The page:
Bracknell constituency has today bucked the prevailing economic trend by having five new locally-based engineering jobs created by Openreach, to be filled during 2021.
The new roles, located in the local community and surrounding areas, will enable Openreach to continue improving service levels whilst building and connecting customers to its new, Ultrafast Full Fibre broadband network at a record pace.
MP for Bracknell, James Sunderland said: “This is welcome news for local residents. Not only are we on course to see the build of a full fibre network in the Bracknell area, we are also going to see cleaner energy vehicles helping to improve air quality, all while local people will be able to access new employment opportunities. This is a huge boost for the local economy and all part of the recovery that we need to see starting for 2021.”
Openreach CEO, Clive Selley, said: ““As a major employer and infrastructure builder, we believe Openreach can play a leading role in helping the UK to build back better and greener. Our Full Fibre network build is going faster than ever and we’re now looking for thousands more people to build a career with Openreach and help us upgrade broadband connections and continue improving service levels. We’re also investing in our supply chain, which will support the creation of thousands of jobs based all over the UK.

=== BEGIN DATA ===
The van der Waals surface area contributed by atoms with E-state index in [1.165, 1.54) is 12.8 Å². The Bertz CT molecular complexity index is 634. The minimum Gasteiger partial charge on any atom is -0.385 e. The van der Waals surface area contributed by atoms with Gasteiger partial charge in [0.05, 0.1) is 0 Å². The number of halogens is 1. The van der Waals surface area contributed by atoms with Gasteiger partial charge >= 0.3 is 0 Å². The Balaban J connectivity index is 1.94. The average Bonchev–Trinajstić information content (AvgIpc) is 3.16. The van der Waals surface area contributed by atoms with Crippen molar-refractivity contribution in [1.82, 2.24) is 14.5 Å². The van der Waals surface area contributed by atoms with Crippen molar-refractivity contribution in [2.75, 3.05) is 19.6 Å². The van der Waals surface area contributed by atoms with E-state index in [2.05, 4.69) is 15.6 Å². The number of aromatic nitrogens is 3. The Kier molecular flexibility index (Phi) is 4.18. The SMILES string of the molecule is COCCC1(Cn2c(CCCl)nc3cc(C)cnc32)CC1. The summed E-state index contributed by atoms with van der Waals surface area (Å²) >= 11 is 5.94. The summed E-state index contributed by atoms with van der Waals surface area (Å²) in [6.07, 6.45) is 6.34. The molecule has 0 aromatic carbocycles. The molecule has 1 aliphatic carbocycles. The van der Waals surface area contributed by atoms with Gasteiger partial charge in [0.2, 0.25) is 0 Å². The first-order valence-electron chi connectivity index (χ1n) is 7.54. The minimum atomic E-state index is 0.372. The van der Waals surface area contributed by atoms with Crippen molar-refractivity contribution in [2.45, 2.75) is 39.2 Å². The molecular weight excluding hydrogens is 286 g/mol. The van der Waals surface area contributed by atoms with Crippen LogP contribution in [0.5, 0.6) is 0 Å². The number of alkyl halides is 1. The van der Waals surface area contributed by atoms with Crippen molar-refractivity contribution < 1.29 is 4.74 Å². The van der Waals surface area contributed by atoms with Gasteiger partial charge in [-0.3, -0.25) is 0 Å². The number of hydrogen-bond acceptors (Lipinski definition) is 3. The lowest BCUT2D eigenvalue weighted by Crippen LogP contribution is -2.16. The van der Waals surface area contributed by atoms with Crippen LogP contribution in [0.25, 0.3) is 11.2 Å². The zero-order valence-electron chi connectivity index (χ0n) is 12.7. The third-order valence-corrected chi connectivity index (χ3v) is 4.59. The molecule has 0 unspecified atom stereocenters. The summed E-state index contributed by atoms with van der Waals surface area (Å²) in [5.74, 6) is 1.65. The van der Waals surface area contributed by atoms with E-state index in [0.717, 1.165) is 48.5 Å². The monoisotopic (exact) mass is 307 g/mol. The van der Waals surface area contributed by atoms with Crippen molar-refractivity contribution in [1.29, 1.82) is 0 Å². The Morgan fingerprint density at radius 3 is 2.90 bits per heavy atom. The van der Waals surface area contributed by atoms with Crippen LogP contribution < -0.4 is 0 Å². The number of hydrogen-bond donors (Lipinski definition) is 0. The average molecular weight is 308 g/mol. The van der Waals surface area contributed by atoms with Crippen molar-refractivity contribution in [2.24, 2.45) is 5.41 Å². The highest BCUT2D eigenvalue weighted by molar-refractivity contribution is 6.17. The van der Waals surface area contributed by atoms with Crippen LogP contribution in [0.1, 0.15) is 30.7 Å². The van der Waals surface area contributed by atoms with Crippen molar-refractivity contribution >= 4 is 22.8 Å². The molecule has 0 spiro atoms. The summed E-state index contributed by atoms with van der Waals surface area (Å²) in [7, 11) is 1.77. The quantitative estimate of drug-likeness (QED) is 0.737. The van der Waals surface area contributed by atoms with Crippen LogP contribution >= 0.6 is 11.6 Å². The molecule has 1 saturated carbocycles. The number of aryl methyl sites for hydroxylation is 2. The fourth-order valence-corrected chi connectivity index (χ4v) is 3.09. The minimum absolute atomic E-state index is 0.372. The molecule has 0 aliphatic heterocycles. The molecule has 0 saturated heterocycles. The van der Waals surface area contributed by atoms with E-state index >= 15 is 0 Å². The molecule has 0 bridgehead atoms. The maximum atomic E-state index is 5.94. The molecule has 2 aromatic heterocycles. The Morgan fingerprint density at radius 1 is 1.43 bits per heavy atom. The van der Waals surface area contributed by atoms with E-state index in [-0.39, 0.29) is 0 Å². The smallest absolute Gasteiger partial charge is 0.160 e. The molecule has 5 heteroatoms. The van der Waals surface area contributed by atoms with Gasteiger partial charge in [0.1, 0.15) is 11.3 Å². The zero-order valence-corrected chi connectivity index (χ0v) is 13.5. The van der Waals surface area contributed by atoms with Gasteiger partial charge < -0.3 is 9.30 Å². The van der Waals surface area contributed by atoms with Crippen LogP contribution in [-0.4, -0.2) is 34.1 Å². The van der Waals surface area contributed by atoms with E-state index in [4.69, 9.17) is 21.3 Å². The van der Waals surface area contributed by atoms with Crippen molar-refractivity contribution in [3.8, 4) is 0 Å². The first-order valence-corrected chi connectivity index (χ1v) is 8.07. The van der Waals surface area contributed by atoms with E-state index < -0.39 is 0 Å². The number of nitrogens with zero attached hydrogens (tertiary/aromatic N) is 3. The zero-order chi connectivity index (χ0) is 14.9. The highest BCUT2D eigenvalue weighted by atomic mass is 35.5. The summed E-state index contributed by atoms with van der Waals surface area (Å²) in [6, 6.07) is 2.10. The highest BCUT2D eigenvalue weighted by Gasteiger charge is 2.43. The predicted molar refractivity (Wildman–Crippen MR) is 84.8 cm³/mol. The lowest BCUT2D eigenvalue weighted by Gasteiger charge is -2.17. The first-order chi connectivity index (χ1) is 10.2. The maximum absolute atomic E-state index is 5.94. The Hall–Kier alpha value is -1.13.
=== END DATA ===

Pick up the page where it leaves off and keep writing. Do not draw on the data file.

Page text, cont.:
“We know the network we’re building can deliver a host of green benefits – from consuming less power to enabling more home working and fewer commuting trips - and we’re going to take that a step further, by committing to build and maintain that network using state of the art electric vehicles across our 27,000-strong fleet. We’ll have completely transitioned to EVs by 2030.”
More than 3.5 million premises can now order a gigabit capable Full Fibre broadband service from a range of competing service providers using Openreach’s new network, and the company is on track to reach its target of upgrading 20 million homes and businesses by the mid-to-late 2020s*.
As a result of the pandemic, with full fibre nearly 2 million more people than previously estimated could also choose to work remotely from home over the long term, reducing transport and housing pressures in big cities and boosting local and rural economies across the country. Updated research, also published today, by the Centre for Economics and Business Research (Cebr) suggests that a nationwide Full Fibre broadband network would boost UK productivity by £59 billion by 2025 and enable nearly 1 million (c.950,000) more people to access employment including over 300,000 carers, nearly 250,000 older workers and 400,000 parents.